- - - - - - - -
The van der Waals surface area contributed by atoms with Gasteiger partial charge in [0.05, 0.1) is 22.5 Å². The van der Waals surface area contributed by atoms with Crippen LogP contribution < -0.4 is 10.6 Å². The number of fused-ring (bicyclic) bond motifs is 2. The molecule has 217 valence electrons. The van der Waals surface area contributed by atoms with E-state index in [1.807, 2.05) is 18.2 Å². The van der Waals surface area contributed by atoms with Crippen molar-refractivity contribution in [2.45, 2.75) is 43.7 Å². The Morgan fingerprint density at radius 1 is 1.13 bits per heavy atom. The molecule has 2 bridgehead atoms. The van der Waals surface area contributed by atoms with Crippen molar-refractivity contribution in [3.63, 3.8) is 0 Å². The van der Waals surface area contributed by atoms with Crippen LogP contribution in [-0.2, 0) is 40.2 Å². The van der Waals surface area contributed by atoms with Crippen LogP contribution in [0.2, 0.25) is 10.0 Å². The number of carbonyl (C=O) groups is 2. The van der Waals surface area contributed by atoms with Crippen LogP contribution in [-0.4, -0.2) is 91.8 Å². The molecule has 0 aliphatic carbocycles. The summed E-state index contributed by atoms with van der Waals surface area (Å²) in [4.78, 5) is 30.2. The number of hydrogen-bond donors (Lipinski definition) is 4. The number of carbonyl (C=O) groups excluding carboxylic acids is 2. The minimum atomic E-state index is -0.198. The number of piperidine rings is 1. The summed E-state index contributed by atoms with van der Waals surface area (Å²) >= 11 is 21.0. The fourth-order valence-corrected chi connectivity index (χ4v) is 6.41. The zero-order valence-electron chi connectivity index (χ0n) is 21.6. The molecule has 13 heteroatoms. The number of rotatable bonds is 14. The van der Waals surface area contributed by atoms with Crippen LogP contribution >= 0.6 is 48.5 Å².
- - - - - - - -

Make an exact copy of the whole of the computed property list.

The van der Waals surface area contributed by atoms with Gasteiger partial charge in [0.05, 0.1) is 22.5 Å². The van der Waals surface area contributed by atoms with Crippen LogP contribution < -0.4 is 10.6 Å². The number of fused-ring (bicyclic) bond motifs is 2. The molecule has 217 valence electrons. The van der Waals surface area contributed by atoms with E-state index in [1.807, 2.05) is 18.2 Å². The van der Waals surface area contributed by atoms with Crippen molar-refractivity contribution in [2.45, 2.75) is 43.7 Å². The Morgan fingerprint density at radius 1 is 1.13 bits per heavy atom. The molecule has 2 bridgehead atoms. The van der Waals surface area contributed by atoms with Crippen molar-refractivity contribution in [3.63, 3.8) is 0 Å². The van der Waals surface area contributed by atoms with Crippen LogP contribution in [-0.2, 0) is 40.2 Å². The van der Waals surface area contributed by atoms with Crippen LogP contribution in [0.2, 0.25) is 10.0 Å². The number of carbonyl (C=O) groups is 2. The van der Waals surface area contributed by atoms with Crippen LogP contribution in [-0.4, -0.2) is 91.8 Å². The molecule has 0 aliphatic carbocycles. The summed E-state index contributed by atoms with van der Waals surface area (Å²) in [4.78, 5) is 30.2. The number of hydrogen-bond donors (Lipinski definition) is 4. The number of carbonyl (C=O) groups excluding carboxylic acids is 2. The minimum atomic E-state index is -0.198. The number of piperidine rings is 1. The summed E-state index contributed by atoms with van der Waals surface area (Å²) >= 11 is 21.0. The fourth-order valence-corrected chi connectivity index (χ4v) is 6.41. The zero-order valence-electron chi connectivity index (χ0n) is 21.6. The molecule has 13 heteroatoms. The number of rotatable bonds is 14. The van der Waals surface area contributed by atoms with Crippen LogP contribution >= 0.6 is 48.5 Å².